Every year, the United States generates approximately 230 million tons
of "trash"--about 4.6 pounds per person per day. Less than one-quarter
of it is recycled; the rest is incinerated or
buried in landfills. With a little forethought, we could reuse or recycle
more than 70 percent of the landfilled waste, which includes valuable
as glass, metal, and paper. This would reduce the demand on virgin
materials and eliminate potentially severe environmental, economic, and
public health problems.
Could We Bury It?
According to the U.S. Environmental Protection Agency, many of the country's landfills have been closed for one or both of these two reasons:
- They were full.
- They were contaminating groundwater. The water that flows beneath these deep holes is our drinking water. Once groundwater is contaminated, it is extremely expensive and difficult, and sometimes even impossible, to clean it up.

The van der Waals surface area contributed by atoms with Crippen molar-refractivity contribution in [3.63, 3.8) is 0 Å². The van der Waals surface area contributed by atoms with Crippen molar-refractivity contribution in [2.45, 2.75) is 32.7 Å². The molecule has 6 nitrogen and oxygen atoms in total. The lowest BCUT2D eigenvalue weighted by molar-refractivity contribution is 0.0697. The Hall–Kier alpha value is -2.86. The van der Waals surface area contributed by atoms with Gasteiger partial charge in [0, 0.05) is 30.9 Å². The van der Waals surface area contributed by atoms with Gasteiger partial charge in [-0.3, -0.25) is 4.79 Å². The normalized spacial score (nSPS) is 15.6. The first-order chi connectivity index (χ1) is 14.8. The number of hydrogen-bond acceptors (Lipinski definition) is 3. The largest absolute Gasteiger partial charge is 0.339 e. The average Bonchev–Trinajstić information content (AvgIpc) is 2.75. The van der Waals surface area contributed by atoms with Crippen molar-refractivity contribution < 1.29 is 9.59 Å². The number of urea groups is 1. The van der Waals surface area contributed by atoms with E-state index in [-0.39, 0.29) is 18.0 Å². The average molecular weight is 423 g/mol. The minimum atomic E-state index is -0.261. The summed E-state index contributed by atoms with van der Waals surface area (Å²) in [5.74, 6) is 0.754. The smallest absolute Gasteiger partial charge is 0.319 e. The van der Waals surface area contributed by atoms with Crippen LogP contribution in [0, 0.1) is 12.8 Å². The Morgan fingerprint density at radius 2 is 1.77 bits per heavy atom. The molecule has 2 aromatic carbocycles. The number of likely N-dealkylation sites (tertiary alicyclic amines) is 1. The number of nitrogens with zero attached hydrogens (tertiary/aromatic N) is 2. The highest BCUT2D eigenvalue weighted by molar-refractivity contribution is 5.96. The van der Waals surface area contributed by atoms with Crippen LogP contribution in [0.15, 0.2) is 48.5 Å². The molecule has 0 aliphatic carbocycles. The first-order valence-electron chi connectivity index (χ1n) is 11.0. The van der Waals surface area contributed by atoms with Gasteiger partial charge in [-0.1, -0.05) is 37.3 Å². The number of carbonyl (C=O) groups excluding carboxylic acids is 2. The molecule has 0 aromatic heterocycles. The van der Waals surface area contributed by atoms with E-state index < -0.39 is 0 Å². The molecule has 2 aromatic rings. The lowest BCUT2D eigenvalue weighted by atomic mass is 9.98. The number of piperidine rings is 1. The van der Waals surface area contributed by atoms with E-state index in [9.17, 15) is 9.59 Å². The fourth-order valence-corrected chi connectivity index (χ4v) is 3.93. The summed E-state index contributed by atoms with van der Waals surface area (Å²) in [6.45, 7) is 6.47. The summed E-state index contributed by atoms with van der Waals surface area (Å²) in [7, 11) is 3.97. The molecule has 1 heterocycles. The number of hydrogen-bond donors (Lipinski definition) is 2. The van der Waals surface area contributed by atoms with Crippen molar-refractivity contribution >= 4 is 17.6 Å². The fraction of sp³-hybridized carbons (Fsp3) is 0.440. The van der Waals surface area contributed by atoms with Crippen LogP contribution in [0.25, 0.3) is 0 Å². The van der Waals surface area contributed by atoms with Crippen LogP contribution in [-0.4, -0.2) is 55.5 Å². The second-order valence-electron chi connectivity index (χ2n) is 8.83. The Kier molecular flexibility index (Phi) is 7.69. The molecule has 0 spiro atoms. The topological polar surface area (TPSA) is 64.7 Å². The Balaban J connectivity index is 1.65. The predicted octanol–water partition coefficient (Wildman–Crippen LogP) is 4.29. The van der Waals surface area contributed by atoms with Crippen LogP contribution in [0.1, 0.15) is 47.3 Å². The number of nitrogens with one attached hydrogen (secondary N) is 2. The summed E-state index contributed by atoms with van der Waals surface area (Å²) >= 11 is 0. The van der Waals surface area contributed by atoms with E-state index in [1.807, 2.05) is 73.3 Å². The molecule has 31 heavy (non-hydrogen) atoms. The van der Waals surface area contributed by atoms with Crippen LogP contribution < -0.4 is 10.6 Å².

Could We Burn It?
Yes and no. Incineration does generate energy, but at a cost--it may
toxins into the air and create ash that requires disposal in
landfills, and that takes us back to our starting point: Cities are
out of places to put their trash.
Could We Pay Someone to Take
Not likely. As our population grows, former outlying areas
are becoming bedroom communities, and their residents mount stiff
plans for expanding existing landfills or creating new ones, even in
for some perks. And as local and state government officials cope with the
of their own waste disposal, they are less willing to import other
waste and the pollution it generates. So where does this leave us?
[Find Out about Possible